My friend lived next to a drugstore, and after lunch, the two of us went outside to play…ostensibly. I always liked going over to his house because his mom’s supervision was lax, which meant we could get away with some mischief that more observant parents would kibosh, like smoking cigarettes behind the garage. As we ambled over to the drugstore I reached into my pocket and pulled out my quarter purloined from God. I instantly felt guilty. The money entrusted to me by my parents for an offering was about to be spent on tobacco. My nine-year-old brain could not come up with any amoral rationalization for my actions, but I was committed to the deed and would see it through. The grip of sin was cold and hard on my young mind and heart.
Since I had never bought a pack of cigarettes in my life I had to entrust the purchase to my more experienced companion. He had made frequent trips to the drugstore, “cigarette runs,” he called them, for his mother. My mother would often send me on “milk and bread runs” to our local grocery store, so this “run” was my first. When we entered the drugstore, right in front of the cash register were racks and stacks of cigarette packs all within reach of our fingertips. I was dazzled by the colors and images on the advertisement posters of the various brands: masculine men, glamorous women in masculine and glamorous poses, even a picture of Santa Claus enjoying a Lucky Strike while delivering presents. We were years away from the Surgeon General’s report that proclaimed tobacco nicotiana was hazardous to one’s health. Every face on these advertisements was smiling and happy; no grim, cancer-riddled images of the diseased to be found.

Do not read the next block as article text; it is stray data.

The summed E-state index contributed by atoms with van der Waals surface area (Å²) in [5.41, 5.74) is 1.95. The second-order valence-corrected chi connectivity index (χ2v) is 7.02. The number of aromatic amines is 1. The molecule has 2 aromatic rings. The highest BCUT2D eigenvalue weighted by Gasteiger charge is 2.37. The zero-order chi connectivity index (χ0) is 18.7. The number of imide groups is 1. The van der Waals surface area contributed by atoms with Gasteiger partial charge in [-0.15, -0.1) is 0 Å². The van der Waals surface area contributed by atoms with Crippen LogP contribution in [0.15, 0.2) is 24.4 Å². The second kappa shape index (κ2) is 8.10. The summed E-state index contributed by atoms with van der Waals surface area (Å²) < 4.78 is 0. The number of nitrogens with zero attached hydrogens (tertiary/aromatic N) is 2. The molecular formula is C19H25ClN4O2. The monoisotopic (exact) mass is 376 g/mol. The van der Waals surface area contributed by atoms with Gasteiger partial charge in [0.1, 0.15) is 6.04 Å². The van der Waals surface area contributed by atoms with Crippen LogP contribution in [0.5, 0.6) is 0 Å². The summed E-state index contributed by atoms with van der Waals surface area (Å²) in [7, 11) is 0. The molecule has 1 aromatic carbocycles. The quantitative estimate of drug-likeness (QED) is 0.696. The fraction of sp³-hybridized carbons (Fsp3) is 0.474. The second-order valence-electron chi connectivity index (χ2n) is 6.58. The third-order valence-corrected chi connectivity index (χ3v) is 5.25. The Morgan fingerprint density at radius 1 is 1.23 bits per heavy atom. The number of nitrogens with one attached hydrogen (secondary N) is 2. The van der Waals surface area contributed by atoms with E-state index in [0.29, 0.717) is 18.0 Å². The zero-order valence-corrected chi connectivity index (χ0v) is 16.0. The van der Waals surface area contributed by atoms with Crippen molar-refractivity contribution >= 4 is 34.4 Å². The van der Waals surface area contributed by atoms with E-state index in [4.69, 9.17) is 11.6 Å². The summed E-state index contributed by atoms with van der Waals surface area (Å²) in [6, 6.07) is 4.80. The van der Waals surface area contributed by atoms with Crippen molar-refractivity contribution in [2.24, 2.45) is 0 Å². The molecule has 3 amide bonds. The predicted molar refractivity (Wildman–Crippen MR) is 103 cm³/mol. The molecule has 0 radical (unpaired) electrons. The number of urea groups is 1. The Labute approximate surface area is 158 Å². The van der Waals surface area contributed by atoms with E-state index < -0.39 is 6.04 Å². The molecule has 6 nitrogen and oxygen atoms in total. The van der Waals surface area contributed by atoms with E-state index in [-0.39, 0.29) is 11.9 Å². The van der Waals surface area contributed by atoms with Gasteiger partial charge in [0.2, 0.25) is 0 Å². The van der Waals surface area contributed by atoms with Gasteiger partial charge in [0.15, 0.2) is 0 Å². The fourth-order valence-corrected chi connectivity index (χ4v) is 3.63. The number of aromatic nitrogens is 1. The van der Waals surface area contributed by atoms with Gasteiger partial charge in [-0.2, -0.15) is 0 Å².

Now one would think that the person behind the counter might be suspicious of two nine-year-old boys plopping their quarters on top of the glass counter and asking for two packs of Lucky Strikes (I mean, if the brand was good enough for Santa, right?), but this was “back in the day,” a more innocent era. Besides my friend had the perfect line, “Picking up a couple of packs for my mother.” Two quarters. Two packs of cigarettes with two boxes of wooden matches in one small brown bag. One for the mom. One for the boys, and out the door we went. My friend removed our pack of cigarettes and matches from the bag concealing them under his shirt before entering the house. We handed off the other pack, and the mom nestled into her easy chair with a newspaper, cup of coffee, and a pack Lucky Strikes to occupy her afternoon.